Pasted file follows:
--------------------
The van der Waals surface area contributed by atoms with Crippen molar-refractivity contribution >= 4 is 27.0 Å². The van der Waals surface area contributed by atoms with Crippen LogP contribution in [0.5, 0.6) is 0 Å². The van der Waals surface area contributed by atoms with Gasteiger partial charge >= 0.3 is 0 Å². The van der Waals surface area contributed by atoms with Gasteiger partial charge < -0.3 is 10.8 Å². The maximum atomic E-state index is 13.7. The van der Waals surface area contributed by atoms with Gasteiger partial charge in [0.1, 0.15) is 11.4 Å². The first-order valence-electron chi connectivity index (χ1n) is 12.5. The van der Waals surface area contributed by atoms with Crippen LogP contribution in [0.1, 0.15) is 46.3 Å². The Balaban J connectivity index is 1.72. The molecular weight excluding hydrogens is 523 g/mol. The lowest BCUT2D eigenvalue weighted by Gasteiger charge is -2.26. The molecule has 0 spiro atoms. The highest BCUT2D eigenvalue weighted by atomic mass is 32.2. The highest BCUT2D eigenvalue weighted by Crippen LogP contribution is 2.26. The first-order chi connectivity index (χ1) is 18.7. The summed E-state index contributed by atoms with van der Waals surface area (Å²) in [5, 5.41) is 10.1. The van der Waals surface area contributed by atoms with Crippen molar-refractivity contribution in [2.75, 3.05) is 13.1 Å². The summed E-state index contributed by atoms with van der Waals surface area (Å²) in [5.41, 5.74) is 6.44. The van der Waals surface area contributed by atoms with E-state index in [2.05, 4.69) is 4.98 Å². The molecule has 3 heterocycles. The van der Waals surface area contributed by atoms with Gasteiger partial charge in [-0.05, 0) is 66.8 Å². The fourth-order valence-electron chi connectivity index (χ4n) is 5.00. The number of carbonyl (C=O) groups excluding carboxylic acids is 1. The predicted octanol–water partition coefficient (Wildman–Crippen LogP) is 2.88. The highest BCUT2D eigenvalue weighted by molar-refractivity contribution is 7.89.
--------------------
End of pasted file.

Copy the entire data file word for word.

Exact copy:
The van der Waals surface area contributed by atoms with Crippen molar-refractivity contribution >= 4 is 27.0 Å². The van der Waals surface area contributed by atoms with Crippen LogP contribution in [0.5, 0.6) is 0 Å². The van der Waals surface area contributed by atoms with Gasteiger partial charge >= 0.3 is 0 Å². The van der Waals surface area contributed by atoms with Gasteiger partial charge < -0.3 is 10.8 Å². The maximum atomic E-state index is 13.7. The van der Waals surface area contributed by atoms with Gasteiger partial charge in [0.1, 0.15) is 11.4 Å². The first-order valence-electron chi connectivity index (χ1n) is 12.5. The van der Waals surface area contributed by atoms with Crippen LogP contribution in [0.1, 0.15) is 46.3 Å². The Balaban J connectivity index is 1.72. The molecular weight excluding hydrogens is 523 g/mol. The lowest BCUT2D eigenvalue weighted by Gasteiger charge is -2.26. The molecule has 0 spiro atoms. The highest BCUT2D eigenvalue weighted by atomic mass is 32.2. The highest BCUT2D eigenvalue weighted by Crippen LogP contribution is 2.26. The first-order chi connectivity index (χ1) is 18.7. The summed E-state index contributed by atoms with van der Waals surface area (Å²) in [5, 5.41) is 10.1. The van der Waals surface area contributed by atoms with Crippen molar-refractivity contribution in [2.75, 3.05) is 13.1 Å². The summed E-state index contributed by atoms with van der Waals surface area (Å²) in [5.41, 5.74) is 6.44. The van der Waals surface area contributed by atoms with E-state index in [2.05, 4.69) is 4.98 Å². The molecule has 3 heterocycles. The van der Waals surface area contributed by atoms with Gasteiger partial charge in [-0.05, 0) is 66.8 Å². The fourth-order valence-electron chi connectivity index (χ4n) is 5.00. The number of carbonyl (C=O) groups excluding carboxylic acids is 1. The predicted octanol–water partition coefficient (Wildman–Crippen LogP) is 2.88. The highest BCUT2D eigenvalue weighted by molar-refractivity contribution is 7.89.